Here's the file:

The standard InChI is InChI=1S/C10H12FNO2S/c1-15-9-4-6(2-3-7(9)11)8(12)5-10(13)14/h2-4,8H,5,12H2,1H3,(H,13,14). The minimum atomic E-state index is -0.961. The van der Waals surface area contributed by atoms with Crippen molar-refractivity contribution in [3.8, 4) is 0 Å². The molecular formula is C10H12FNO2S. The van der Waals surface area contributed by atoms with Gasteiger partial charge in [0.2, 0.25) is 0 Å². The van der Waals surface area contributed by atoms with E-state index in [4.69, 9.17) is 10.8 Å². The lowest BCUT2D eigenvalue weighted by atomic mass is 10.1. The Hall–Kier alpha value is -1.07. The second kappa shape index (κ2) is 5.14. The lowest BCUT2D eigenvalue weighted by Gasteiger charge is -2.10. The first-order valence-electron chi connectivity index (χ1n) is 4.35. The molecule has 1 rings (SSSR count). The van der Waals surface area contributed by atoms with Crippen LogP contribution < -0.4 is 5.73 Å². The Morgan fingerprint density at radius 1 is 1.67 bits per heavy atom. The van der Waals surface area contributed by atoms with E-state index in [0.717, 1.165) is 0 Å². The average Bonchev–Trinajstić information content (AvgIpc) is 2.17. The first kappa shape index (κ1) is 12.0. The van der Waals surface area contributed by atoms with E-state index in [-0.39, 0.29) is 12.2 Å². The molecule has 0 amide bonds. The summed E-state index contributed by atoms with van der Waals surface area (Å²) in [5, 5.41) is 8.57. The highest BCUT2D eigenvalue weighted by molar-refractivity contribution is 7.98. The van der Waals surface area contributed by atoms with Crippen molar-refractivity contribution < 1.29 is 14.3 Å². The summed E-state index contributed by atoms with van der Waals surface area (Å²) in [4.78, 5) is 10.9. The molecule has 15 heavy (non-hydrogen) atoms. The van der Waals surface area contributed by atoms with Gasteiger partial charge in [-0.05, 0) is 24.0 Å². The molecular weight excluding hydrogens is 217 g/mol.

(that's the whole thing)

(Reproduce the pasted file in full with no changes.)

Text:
The standard InChI is InChI=1S/C10H12FNO2S/c1-15-9-4-6(2-3-7(9)11)8(12)5-10(13)14/h2-4,8H,5,12H2,1H3,(H,13,14). The minimum atomic E-state index is -0.961. The van der Waals surface area contributed by atoms with Crippen molar-refractivity contribution in [3.8, 4) is 0 Å². The molecular formula is C10H12FNO2S. The van der Waals surface area contributed by atoms with Gasteiger partial charge in [0.2, 0.25) is 0 Å². The van der Waals surface area contributed by atoms with E-state index in [4.69, 9.17) is 10.8 Å². The lowest BCUT2D eigenvalue weighted by atomic mass is 10.1. The Hall–Kier alpha value is -1.07. The second kappa shape index (κ2) is 5.14. The lowest BCUT2D eigenvalue weighted by Gasteiger charge is -2.10. The first-order valence-electron chi connectivity index (χ1n) is 4.35. The molecule has 1 rings (SSSR count). The van der Waals surface area contributed by atoms with Crippen LogP contribution < -0.4 is 5.73 Å². The Morgan fingerprint density at radius 1 is 1.67 bits per heavy atom. The van der Waals surface area contributed by atoms with E-state index in [0.717, 1.165) is 0 Å². The average Bonchev–Trinajstić information content (AvgIpc) is 2.17. The first kappa shape index (κ1) is 12.0. The van der Waals surface area contributed by atoms with E-state index in [-0.39, 0.29) is 12.2 Å². The molecule has 0 amide bonds. The summed E-state index contributed by atoms with van der Waals surface area (Å²) in [5, 5.41) is 8.57. The highest BCUT2D eigenvalue weighted by molar-refractivity contribution is 7.98. The van der Waals surface area contributed by atoms with Crippen molar-refractivity contribution < 1.29 is 14.3 Å². The summed E-state index contributed by atoms with van der Waals surface area (Å²) in [4.78, 5) is 10.9. The molecule has 15 heavy (non-hydrogen) atoms. The van der Waals surface area contributed by atoms with Gasteiger partial charge in [-0.05, 0) is 24.0 Å². The molecular weight excluding hydrogens is 217 g/mol.